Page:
Jewish male, aged 25-34.

Education is definitely something that should happen, speaking about all sorts of racism. As we’re seeing now over the last few months, it’s been quite good to see, although you’ve had to have been living under a rock to never have heard this sort of debate with Spurs before. I appreciate we have younger fans or foreign players coming into the team where it’s a little bit different, but it’s not something that has just happened now. I mean we've all heard and had these sorts of debates over a period of time and actually I think that it’s starting to swing a little bit, now people are starting to take it a bit more seriously.


I think the bigger issue comes with a sort of level of consistency being applied across the board with regards to all sorts of racist incidents. There was the Chelsea fan caught on camera shouting things at Raheem Sterling. As soon as people saw that, the whole world piles in on this guy and everyone knows that immediately that is wrong. Is antisemitism given the same level of scrutiny? Probably not. What people are looking for is not just education, it’s the even application of justice. It’s when we have found something to be genuinely wrong, that’s what we need to be focusing our attention on.




Non-Jewish male, aged 55-64.

The Oxford English Dictionary has an entry for Y*d and it’s a slang term for a supporter of Tottenham Hotspur Football Club. So reclaiming is neither here nor there really. It’s in the dictionary and if people want to educate themselves, without being facetious, if you want to read a dictionary, it will tell you what the word means and how it’s used by Spurs fans.


I think something that’s often overlooked is how democratic a terrace is. Terraces are largely self-policing places, they have been for decades. If someone misbehaves to a big enough extent… you won’t find the N-word being used much at Spurs because you’ll get a clump straight away. I think that if it becomes more socially unacceptable to use the Y-word in any context, let’s imagine we just don’t use it, let’s all agree, then organically the terrace will dribble that down and it will become redundant and I think that’s a far more likely outcome than some kind of diktat that you can’t use that word among 62,000 likeminded people.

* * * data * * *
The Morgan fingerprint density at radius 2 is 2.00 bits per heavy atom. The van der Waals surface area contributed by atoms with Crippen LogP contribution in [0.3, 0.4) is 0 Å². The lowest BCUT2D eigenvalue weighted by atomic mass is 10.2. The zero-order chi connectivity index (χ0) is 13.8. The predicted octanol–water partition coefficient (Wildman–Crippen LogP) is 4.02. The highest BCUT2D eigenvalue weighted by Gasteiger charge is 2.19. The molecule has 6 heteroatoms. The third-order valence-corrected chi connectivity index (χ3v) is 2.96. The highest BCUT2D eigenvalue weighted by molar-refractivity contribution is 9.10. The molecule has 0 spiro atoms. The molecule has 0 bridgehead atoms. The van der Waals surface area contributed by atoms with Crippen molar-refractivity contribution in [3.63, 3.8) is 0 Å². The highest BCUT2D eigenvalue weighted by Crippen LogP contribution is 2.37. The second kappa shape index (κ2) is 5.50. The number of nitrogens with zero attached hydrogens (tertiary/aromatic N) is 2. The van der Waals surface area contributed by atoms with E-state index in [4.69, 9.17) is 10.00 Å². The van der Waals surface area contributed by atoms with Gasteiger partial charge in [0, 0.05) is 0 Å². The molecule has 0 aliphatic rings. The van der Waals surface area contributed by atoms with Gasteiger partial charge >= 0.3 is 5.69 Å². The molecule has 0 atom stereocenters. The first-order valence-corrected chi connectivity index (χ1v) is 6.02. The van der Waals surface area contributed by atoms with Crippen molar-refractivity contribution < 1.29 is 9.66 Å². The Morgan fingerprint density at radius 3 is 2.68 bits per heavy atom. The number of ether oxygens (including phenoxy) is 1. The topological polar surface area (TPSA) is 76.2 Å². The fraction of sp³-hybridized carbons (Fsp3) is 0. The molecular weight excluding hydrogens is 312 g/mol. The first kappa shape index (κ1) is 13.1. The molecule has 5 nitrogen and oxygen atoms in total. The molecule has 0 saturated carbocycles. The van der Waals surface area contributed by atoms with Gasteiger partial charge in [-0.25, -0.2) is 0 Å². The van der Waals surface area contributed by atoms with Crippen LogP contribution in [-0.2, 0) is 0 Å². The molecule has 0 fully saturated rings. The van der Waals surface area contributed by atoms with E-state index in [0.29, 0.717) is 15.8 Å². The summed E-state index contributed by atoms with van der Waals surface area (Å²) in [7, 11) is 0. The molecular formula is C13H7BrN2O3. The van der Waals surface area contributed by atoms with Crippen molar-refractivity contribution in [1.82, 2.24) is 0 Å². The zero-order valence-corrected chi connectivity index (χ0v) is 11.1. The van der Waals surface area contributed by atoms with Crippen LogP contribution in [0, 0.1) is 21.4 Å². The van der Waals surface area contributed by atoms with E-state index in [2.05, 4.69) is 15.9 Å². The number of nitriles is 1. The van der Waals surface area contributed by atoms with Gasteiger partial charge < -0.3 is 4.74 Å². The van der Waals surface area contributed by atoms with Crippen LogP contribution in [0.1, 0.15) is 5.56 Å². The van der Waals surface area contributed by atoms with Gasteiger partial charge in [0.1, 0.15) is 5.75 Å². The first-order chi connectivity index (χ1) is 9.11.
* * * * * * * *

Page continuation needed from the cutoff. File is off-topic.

Jewish female, aged 45-54.

I’m ashamed, but I feel I am in a safe environment, I can admit I live with a Gooner. My father is yet to forgive me, but my son can’t accept the fact that his father’s a Gooner because I brought him up as a Spurs supporter. He grew up in White Hart Lane but as a young black guy felt a safer environment amongst Arsenal supporters. Whereas as Jews, we felt a safer environment in the 1970s and 1980s as Tottenham supporters. I hear this a lot.


There is change that takes over you as you walk down White Hart Lane and enter the stadium, your persona, you become a Spurs supporter. It is not always who you are when you’re at home or out with your friends. It’s the person you are when you're in your football bubble. That is who you are when you're in your football bubble. I’m not saying you’re a completely different person, but I notice your voice changes slightly, your speech changes slightly. I don’t talk this way when I’m on the stands necessarily. I’m not aware of it, it’s an unconscious change. I become the Tottenham supporter, the Y*ddo, sorry but it’s the word we're all treading on eggshells, but that’s what I am as I get closer to the ground, I become the Tottenham supporter that I am inside. That’s not who I am at work and that’s not who I am when I’m out socially, but it’s who I am. I do believe we do exist in a football bubble and our behaviour and the things that we say is in context of the stadium and within the ground but that does not excuse or justify anti-social behaviour, racist language, antisemitic language, homophobic language, anti-disability, any unsavoury behaviour or language just because we are in a bubble. The big issue here is, we are trying to define whether the Y-word is antisemitic or not.


As was mentioned before, it’s about intent and context. If we’re using it, we don’t see it as intent. If it’s used against us, we see it as intent because that same person in the other terrace, who has come in his or her football persona has switched to intent, which they might not well have when they’re in the office or the bar or anywhere else, but in the stadium they do.




Non-Jewish female, aged 55-64.

I suppose one of my worries about losing the ability to use the Y-word is, it will then still be used against us and then will then only be an insult, whereas at the moment it isn’t within the Tottenham Hotspur Stadium.



Non-Jewish male, aged 25-34.